Campus Units

Geological and Atmospheric Sciences

Document Type

Article

Publication Version

Accepted Manuscript

Publication Date

12-2017

Journal or Book Title

Global Biogeochemical Cycles

Volume

31

Issue

12

First Page

1718

Last Page

1735

DOI

10.1002/2017GB005708

Abstract

Given the rapid increase in atmospheric carbon dioxide concentrations (pCO2) over the industrial era there is a pressing need to construct long term records of natural carbon cycling prior to this perturbation and to develop a more robust understanding of the role the oceans play in the sequestration of atmospheric carbon. Here we reconstruct the historical biological and climatic controls on the carbon isotopic (d13C-shell) composition of the North Icelandic shelf waters over the last millennium derived from the shells of the long-lived marine bivalve mollusc Arctica islandica. Variability in the annually resolved d13C-shell record is dominated by multi-decadal variability with a negative trend (-0.003±0.002‰yr-1) over the industrial era (1800-2000 CE). This trend is consistent with the marine Suess effect brought about by the sequestration of isotopically light carbon (d13C of CO2) derived from the burning of fossil fuels. Comparison of the d13C-shell record with contemporary proxy archives, over the last millennium, and instrumental data over the 20th century, highlight that both biological (primary production) and physical environmental factors such as relative shifts in the proportion of Subpolar Mode Waters and Arctic Intermediate Waters entrained onto the North Icelandic shelf, atmospheric circulation patterns associated with the winter North Atlantic Oscillation, and subpolar gyre sea surface temperatures and salinity, are the likely mechanisms that contribute to natural variations in seawater d13C variability on the North Icelandic shelf. Contrasting d13C fractionation processes associated with these biological and physical mechanisms likely cause the attenuated local marine Suess effect signal at this locality.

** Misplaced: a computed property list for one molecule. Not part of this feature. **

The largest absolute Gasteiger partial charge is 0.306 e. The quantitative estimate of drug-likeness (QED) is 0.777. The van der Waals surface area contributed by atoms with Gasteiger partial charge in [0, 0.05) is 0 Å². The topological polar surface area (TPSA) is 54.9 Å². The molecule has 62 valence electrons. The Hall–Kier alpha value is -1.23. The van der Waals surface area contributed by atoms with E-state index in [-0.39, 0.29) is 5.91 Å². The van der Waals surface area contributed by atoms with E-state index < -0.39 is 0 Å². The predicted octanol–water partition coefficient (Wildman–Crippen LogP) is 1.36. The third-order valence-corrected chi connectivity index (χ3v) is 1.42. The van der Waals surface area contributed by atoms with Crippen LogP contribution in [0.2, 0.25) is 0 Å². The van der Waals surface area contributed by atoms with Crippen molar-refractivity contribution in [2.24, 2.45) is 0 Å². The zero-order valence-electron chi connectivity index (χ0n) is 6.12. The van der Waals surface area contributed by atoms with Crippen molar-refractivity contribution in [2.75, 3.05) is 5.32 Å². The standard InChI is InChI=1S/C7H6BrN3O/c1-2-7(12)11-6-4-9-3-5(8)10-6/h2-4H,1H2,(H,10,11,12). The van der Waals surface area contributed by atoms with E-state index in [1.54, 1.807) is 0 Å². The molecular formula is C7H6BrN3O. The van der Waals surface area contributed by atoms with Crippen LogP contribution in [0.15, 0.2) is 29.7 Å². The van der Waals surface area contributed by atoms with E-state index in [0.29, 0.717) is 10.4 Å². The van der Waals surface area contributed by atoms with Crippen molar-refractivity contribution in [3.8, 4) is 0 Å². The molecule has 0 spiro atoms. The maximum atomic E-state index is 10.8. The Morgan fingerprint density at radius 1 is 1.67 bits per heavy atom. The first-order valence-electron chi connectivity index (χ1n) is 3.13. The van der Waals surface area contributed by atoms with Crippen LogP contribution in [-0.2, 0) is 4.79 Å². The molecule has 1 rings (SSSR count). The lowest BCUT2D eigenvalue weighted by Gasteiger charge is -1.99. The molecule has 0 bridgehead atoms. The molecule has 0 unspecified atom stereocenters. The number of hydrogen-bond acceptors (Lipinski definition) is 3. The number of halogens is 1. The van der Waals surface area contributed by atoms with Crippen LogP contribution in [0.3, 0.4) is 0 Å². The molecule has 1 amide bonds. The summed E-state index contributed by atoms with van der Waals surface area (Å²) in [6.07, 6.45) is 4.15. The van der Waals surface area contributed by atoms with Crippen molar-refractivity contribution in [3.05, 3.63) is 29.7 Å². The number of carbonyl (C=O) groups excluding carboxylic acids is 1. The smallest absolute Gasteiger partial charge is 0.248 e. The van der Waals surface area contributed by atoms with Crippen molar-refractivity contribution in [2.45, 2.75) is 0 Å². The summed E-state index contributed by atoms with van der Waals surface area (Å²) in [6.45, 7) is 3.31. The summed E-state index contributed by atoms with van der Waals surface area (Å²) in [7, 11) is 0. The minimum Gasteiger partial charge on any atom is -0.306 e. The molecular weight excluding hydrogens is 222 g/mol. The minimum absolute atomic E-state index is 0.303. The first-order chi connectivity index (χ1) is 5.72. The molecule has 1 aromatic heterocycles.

Comments

This is a manuscript of an article published as Reynolds, David J., Ian R. Hall, J. D. Scourse, C. A. Richardson, A. D. Wanamaker, and P. G. Butler. "Biological and Climate Controls on North Atlantic Marine Carbon Dynamics Over the Last Millennium: Insights From an Absolutely Dated Shell‐Based Record From the North Icelandic Shelf." Global Biogeochemical Cycles 31, no. 12 (2017): 1718-1735. doi: 10.1002/2017GB005708. Posted with permission.

Copyright Owner

American Geophysical Union

Language

en

File Format

application/pdf

Published Version

Share

COinS